Bugs. Both the creepy crawly kind and the software kind are a nuisance. Unfortunately, the software kind is also an inevitable part of software development and one of the key reasons for software testing.
The site ‘Techopedia’ defines a bug as a failure or flaw in a program that produces undesired or incorrect results. It’s an error that prevents the application from functioning as it should.
There are many reasons for a software bug to occur but some of the most popular relate to the complexity of the software, programming errors, time pressures and changing requirements. One of the biggest and most common cause of software bugs is miscommunication. More specifically, the lack of communication or elements of communication being misinterpreted that occurs between stakeholders, development and testing teams. Unclear requirements or misinterpreted requirements are two major factors that cause defects ins software. Unclear requirements may be between key stakeholders and the developers building the software, which can cause the software to perform in a different way to what the stakeholders imagined. Alternately, the developers may provide unclear requirements to the testers, which can cause bugs to slip through the testing process.
Furthermore, bugs can also be very difficult to ‘identify and capture’. An example of this happened recently at our aXcelerate office. One of the developers was trying to set up a new function in aXcelerate and got an error. This was a function that passed all tests in Testing but was not working in the Live environment. After much searching through the code the developer was able to spot the difference and update the code. The whole function error didn’t work in the LIVE environment with the original code, due to a single space missing between the symbol ‘<‘ and the word ‘ELSE’.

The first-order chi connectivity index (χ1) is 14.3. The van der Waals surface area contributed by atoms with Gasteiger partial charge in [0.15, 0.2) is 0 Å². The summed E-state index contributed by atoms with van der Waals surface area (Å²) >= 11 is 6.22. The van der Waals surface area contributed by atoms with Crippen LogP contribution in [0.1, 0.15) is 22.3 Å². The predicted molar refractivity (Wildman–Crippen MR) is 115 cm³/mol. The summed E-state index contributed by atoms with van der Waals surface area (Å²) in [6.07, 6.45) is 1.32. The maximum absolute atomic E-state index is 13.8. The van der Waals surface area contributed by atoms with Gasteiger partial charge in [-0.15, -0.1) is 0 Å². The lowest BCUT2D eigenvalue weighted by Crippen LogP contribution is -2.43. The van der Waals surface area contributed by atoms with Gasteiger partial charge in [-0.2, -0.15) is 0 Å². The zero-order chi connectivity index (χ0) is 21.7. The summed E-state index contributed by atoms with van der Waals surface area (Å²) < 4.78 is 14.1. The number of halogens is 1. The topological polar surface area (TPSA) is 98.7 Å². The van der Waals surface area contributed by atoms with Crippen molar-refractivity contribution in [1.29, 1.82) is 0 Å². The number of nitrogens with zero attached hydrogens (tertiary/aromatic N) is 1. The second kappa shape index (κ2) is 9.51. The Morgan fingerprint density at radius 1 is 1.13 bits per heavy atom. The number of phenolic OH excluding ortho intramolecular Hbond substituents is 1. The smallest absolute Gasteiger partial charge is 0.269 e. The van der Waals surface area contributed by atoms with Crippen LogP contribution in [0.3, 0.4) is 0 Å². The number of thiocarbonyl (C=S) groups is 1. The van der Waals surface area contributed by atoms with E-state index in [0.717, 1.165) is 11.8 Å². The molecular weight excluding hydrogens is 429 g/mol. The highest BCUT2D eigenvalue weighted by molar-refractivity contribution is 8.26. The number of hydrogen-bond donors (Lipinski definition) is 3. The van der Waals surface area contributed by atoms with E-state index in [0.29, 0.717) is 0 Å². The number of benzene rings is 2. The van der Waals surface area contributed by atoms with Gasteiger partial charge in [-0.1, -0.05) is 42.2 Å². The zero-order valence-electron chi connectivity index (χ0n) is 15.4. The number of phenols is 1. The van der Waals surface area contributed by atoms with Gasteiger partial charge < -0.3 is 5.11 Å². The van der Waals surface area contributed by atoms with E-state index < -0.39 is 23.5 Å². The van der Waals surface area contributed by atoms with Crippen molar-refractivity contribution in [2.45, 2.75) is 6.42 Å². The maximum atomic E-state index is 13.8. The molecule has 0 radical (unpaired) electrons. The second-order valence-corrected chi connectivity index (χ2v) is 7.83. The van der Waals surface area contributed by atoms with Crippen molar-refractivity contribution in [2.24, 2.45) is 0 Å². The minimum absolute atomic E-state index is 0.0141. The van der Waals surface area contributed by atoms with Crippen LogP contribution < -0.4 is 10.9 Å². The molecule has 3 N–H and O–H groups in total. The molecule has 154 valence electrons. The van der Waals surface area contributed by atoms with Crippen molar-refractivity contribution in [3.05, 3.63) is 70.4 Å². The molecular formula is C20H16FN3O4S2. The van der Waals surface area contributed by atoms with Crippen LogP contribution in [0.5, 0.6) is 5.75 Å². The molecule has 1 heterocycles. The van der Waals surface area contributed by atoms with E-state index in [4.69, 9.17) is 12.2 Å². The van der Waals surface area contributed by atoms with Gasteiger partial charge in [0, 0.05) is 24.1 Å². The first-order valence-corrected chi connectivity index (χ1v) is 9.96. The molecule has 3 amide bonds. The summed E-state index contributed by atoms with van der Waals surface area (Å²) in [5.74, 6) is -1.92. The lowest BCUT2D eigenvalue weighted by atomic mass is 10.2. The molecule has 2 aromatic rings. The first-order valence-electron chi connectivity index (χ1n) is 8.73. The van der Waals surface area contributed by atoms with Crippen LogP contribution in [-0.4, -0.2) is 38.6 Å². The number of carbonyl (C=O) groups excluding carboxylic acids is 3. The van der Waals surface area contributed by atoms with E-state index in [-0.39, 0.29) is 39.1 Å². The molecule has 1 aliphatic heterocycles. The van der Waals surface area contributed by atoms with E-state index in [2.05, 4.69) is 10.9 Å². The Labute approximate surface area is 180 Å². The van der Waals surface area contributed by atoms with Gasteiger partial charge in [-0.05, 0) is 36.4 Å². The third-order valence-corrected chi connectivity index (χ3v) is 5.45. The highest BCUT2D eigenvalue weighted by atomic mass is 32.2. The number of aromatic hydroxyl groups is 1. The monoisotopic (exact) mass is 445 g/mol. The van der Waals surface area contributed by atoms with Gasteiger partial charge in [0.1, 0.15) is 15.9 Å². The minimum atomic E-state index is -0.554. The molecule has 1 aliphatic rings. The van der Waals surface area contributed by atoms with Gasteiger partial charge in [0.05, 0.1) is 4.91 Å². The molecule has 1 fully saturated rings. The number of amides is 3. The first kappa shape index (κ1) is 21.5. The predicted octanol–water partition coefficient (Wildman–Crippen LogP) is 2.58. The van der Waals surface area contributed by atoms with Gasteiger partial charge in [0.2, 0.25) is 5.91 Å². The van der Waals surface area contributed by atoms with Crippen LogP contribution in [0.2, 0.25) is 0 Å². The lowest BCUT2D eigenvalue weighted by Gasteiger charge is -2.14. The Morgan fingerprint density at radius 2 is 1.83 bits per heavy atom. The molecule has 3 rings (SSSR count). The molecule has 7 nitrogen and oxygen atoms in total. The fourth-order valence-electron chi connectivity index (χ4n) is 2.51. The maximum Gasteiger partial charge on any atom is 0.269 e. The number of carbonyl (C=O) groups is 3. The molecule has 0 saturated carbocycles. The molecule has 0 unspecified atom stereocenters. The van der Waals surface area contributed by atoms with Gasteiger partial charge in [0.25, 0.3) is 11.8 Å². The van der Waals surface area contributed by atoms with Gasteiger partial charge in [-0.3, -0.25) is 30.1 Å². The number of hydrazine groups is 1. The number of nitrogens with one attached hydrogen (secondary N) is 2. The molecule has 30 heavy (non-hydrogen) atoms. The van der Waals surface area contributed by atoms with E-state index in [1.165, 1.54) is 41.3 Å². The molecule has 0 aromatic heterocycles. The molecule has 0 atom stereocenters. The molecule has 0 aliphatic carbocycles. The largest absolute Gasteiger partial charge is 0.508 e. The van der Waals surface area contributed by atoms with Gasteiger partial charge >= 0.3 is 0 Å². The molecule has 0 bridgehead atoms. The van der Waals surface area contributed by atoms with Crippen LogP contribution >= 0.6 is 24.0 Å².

The factor that made this bug initially work in the TESTING environment but not work in LIVE is that Microsoft had a bug in their SQL Server database product which allowed the first version of the code to work in the TESTING environment, but not in the LIVE environment once using Microsoft’s updated (fixed) version of the database product.
When looking at the whole set of code you can see how trying to find such a tiny detail like the one discussed above, can be to identify.
The difficulty in locating bugs, and more importantly in communicating requirements effectively to the development team or the testing team, is why aXcelerate has a very thorough software testing process. Our team of developers have a dedicated period of time within their schedule where they test out any new features or updates against a list of requirements given to them at the start of each project. They then create a checklist which is given to the testers, so that each tester has a clear overview of what feature elements they are testing against and what defects or errors they should be looking for.
aXcelerate also use a number of automatic software testing tools which are managed by both the developers and testing team. These systems help the team to automatically detect bugs or defects within the system. While this procedure can sometimes take a while and can cause the delay in releasing or updating a new feature, it is a crucial element to ensure the system is running effectively overall. By continually improving the parameters within the software system, testers and developers can ensure the system lasts longer and will perform resourcefully even if pressed to maximum capacity. They can also configure the software so that it will operate well, even when conditions are less than optimal. Considering that conditions are prone to changing within the software environment, this is a considerable benefit.
Ultimately, we are extremely grateful for our ‘bug fighters’. Our system would definitely not run as smoothly without them. We can also spare a thought for them each time we are waiting on a new feature or system update; going through such a thorough software testing process and trying to filter through seemingly endless lines of code cannot be easy!